How a naughty bird cheats with fancy feather structures


In some ways, having the excess energy to develop and maintain these feathers could actually turn out to be a honest signal. It takes protein to build them, and the bird needs to produce oils to keep them in good shape. They also require constant pruning. So if it turns out that parasites attach themselves to these microstructures more easily, it could mean that a man would even need to spend After energy grooming. “The fact that you have this time, that you have these oils, and that you had the pen in the first place, all of these could be honest signals,” Dumbacher says. Basically: Not only am I as dapper as I claim in my dating profile, but I’m parasite-free as well. Which, swoon.

But why bother to evolve elaborate feather microstructures when males already have the pigmentation to signal females? Well, that’s the literal beauty of evolution. “The evolution is quite remarkable,” says Shultz. “Men will likely find a way to develop a way around the signal to make themselves appear brighter, more elaborate, or more whimsical, without necessarily putting in the same cost. And so these males will have more mates, they will be healthier, so they will probably have more offspring. And so, thanks to natural selection, this trait will take over. “

In other words, female tanagers don’t want a scrub. If a brightly colored man is most likely to be the healthiest, evolutionarily, she wants to give him those genes. clean son. If her sons do not appear, they do not reproduce, while someone else’s more showy children continue their own genetic lineage. It’s kind of an evolving arms race. Women want the fittest men, but men are trying to play with the system. Instead of spending time and energy stuffing himself with more fruit carotenoids, the male can “cheat” using the microstructures of his feathers. Shultz and his colleagues call it the “proxy treadmill,” in which men develop tricks to signal their fitness without necessarily getting fitter.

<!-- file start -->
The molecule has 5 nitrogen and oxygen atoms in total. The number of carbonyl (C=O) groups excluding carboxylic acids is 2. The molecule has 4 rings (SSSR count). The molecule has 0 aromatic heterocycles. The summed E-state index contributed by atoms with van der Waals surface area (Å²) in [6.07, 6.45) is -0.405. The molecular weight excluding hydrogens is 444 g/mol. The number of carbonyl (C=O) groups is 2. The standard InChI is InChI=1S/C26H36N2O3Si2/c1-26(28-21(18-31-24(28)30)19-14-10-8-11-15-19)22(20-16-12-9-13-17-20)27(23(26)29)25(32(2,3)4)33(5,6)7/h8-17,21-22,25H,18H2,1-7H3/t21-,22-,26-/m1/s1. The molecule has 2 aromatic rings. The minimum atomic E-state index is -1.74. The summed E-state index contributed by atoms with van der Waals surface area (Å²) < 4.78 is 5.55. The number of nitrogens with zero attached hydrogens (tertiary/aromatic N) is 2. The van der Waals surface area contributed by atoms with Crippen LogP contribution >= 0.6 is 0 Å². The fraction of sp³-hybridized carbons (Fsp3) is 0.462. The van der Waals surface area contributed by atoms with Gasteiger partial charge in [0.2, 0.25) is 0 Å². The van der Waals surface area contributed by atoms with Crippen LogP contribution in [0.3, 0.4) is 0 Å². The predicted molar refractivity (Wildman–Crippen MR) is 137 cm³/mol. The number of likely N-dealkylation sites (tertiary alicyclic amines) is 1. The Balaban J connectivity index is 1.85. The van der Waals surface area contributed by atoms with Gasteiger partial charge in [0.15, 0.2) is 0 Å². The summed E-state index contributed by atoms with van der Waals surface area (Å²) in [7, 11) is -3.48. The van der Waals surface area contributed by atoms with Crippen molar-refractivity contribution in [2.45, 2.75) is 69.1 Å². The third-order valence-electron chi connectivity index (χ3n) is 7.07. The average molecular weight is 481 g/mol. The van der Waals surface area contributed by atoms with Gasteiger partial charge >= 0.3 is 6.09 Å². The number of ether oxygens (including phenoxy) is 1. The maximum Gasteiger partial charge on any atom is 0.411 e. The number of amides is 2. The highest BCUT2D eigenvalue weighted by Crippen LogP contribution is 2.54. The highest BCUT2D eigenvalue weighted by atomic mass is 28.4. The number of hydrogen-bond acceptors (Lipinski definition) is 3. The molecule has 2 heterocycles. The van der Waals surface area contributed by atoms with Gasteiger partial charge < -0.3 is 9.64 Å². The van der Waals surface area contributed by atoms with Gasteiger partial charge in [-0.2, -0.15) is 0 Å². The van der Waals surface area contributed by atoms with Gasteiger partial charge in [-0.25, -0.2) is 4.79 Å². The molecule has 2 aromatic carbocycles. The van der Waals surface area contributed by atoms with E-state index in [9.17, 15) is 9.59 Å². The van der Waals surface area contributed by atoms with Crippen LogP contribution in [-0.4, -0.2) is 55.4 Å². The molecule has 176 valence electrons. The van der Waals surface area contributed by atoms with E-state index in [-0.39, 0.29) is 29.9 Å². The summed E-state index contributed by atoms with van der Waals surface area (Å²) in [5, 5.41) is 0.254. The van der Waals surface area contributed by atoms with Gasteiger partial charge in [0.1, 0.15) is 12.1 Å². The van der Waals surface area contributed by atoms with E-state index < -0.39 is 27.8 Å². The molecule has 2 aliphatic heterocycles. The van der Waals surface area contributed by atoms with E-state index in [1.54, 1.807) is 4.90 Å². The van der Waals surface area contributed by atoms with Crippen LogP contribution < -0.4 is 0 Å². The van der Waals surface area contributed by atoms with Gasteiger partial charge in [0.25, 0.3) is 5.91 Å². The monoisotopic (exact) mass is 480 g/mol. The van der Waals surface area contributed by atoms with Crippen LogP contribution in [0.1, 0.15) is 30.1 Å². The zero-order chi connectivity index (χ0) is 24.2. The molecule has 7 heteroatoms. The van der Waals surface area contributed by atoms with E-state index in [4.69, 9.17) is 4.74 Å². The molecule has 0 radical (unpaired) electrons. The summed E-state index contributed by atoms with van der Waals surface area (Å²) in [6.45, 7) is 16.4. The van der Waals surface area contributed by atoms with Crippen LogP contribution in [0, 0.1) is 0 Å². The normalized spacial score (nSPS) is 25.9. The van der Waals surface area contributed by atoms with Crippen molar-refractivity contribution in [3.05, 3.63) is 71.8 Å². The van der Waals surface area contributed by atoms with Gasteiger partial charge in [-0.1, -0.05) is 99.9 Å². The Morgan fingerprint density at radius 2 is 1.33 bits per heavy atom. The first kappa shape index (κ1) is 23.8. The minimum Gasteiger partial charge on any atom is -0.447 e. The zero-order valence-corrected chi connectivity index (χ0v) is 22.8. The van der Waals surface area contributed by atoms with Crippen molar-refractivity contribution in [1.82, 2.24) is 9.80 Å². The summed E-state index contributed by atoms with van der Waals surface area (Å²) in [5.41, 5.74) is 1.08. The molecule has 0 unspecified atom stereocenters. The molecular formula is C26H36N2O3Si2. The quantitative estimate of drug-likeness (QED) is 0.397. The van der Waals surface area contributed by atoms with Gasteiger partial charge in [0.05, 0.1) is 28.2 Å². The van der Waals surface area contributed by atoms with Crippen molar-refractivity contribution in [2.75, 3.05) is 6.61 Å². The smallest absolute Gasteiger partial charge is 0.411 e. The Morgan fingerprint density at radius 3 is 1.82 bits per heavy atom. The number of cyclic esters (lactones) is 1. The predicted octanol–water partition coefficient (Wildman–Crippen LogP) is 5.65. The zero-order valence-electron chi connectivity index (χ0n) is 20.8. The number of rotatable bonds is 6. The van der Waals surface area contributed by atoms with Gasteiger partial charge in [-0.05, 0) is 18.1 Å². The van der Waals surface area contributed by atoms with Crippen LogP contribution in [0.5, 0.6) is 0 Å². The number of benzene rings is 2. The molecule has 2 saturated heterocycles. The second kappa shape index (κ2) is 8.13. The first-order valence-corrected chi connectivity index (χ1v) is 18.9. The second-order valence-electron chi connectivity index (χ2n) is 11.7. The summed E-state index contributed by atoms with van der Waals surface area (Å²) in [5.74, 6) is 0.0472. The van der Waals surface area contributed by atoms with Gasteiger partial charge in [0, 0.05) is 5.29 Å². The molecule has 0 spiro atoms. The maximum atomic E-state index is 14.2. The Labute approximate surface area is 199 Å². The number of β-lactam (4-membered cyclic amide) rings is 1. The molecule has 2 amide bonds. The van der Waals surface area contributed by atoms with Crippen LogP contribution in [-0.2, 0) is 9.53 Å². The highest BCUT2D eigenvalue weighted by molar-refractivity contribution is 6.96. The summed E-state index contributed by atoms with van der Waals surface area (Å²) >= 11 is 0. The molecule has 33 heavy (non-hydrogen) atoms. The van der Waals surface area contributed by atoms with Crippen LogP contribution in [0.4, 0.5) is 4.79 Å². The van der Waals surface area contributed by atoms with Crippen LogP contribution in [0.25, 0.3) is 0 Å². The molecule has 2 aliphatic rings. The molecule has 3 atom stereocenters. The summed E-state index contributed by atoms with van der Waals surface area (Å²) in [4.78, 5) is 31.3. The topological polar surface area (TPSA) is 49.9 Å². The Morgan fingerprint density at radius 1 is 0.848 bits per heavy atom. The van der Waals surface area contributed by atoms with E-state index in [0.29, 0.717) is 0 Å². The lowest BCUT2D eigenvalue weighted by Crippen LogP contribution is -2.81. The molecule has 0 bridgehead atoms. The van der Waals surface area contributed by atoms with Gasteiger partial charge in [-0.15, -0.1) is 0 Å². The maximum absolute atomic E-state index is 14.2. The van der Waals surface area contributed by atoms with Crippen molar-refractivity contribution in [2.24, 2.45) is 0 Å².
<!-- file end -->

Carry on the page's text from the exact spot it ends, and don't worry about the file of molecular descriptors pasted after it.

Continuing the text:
“There’s this treadmill of these constantly changing proxies,” says Shultz. “Men and women are in this war against men who are trying to do the best they can while investing as few resources as possible, while women want to use traits that will actually be indicative of the underlying quality of their work. ‘a man. A woman cannot simply give up her preference for more showy men, as this will doom her sons to be unattractive.

It is possible that this preference for flashy males has started to evolve in tanagers as they already look for bright colors when foraging: these birds indicate the presence of delicious fruit. “If a male has a really bright red and females are already turning their heads towards that color, then that’s going to give him an advantage,” Dumbacher says. “Vertebrates develop an aesthetic sense. There are different reasons that women may prefer something. And as long as there isn’t a huge cost to liking it, it can change just because women love it.

Evolutionary biologists call this a “shift to the right.” Or at least they should.


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